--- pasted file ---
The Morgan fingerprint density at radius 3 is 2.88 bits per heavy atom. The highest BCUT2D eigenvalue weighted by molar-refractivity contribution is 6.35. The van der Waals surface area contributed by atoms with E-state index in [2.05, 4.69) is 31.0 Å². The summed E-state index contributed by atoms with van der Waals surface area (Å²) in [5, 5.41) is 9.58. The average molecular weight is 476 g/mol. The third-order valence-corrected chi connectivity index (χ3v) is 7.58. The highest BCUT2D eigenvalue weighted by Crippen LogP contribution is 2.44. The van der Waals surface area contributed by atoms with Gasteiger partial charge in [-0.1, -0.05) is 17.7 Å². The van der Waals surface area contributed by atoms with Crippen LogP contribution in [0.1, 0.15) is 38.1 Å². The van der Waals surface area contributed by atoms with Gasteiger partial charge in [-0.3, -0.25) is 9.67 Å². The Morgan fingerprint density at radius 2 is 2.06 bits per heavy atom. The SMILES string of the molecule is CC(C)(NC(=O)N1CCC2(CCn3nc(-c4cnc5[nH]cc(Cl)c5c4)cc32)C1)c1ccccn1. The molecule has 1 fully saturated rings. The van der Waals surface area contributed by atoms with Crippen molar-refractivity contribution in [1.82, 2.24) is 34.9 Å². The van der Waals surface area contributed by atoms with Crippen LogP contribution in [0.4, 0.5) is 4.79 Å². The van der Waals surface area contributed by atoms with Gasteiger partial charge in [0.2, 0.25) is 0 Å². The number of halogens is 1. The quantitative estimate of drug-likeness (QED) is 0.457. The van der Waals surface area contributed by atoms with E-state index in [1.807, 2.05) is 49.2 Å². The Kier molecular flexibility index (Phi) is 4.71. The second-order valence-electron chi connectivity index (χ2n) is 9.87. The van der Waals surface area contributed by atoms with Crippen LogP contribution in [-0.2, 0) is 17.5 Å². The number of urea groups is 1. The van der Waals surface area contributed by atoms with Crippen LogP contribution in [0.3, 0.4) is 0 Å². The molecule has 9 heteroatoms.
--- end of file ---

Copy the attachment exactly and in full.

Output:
The Morgan fingerprint density at radius 3 is 2.88 bits per heavy atom. The highest BCUT2D eigenvalue weighted by molar-refractivity contribution is 6.35. The van der Waals surface area contributed by atoms with E-state index in [2.05, 4.69) is 31.0 Å². The summed E-state index contributed by atoms with van der Waals surface area (Å²) in [5, 5.41) is 9.58. The average molecular weight is 476 g/mol. The third-order valence-corrected chi connectivity index (χ3v) is 7.58. The highest BCUT2D eigenvalue weighted by Crippen LogP contribution is 2.44. The van der Waals surface area contributed by atoms with Gasteiger partial charge in [-0.1, -0.05) is 17.7 Å². The van der Waals surface area contributed by atoms with Crippen LogP contribution in [0.1, 0.15) is 38.1 Å². The van der Waals surface area contributed by atoms with Gasteiger partial charge in [-0.3, -0.25) is 9.67 Å². The Morgan fingerprint density at radius 2 is 2.06 bits per heavy atom. The SMILES string of the molecule is CC(C)(NC(=O)N1CCC2(CCn3nc(-c4cnc5[nH]cc(Cl)c5c4)cc32)C1)c1ccccn1. The molecule has 1 fully saturated rings. The van der Waals surface area contributed by atoms with Crippen molar-refractivity contribution in [1.82, 2.24) is 34.9 Å². The van der Waals surface area contributed by atoms with Crippen LogP contribution in [0.4, 0.5) is 4.79 Å². The van der Waals surface area contributed by atoms with Gasteiger partial charge in [0.2, 0.25) is 0 Å². The number of halogens is 1. The quantitative estimate of drug-likeness (QED) is 0.457. The van der Waals surface area contributed by atoms with E-state index in [1.807, 2.05) is 49.2 Å². The Kier molecular flexibility index (Phi) is 4.71. The second-order valence-electron chi connectivity index (χ2n) is 9.87. The van der Waals surface area contributed by atoms with Crippen LogP contribution in [-0.2, 0) is 17.5 Å². The number of urea groups is 1. The van der Waals surface area contributed by atoms with Crippen LogP contribution in [0.3, 0.4) is 0 Å². The molecule has 9 heteroatoms.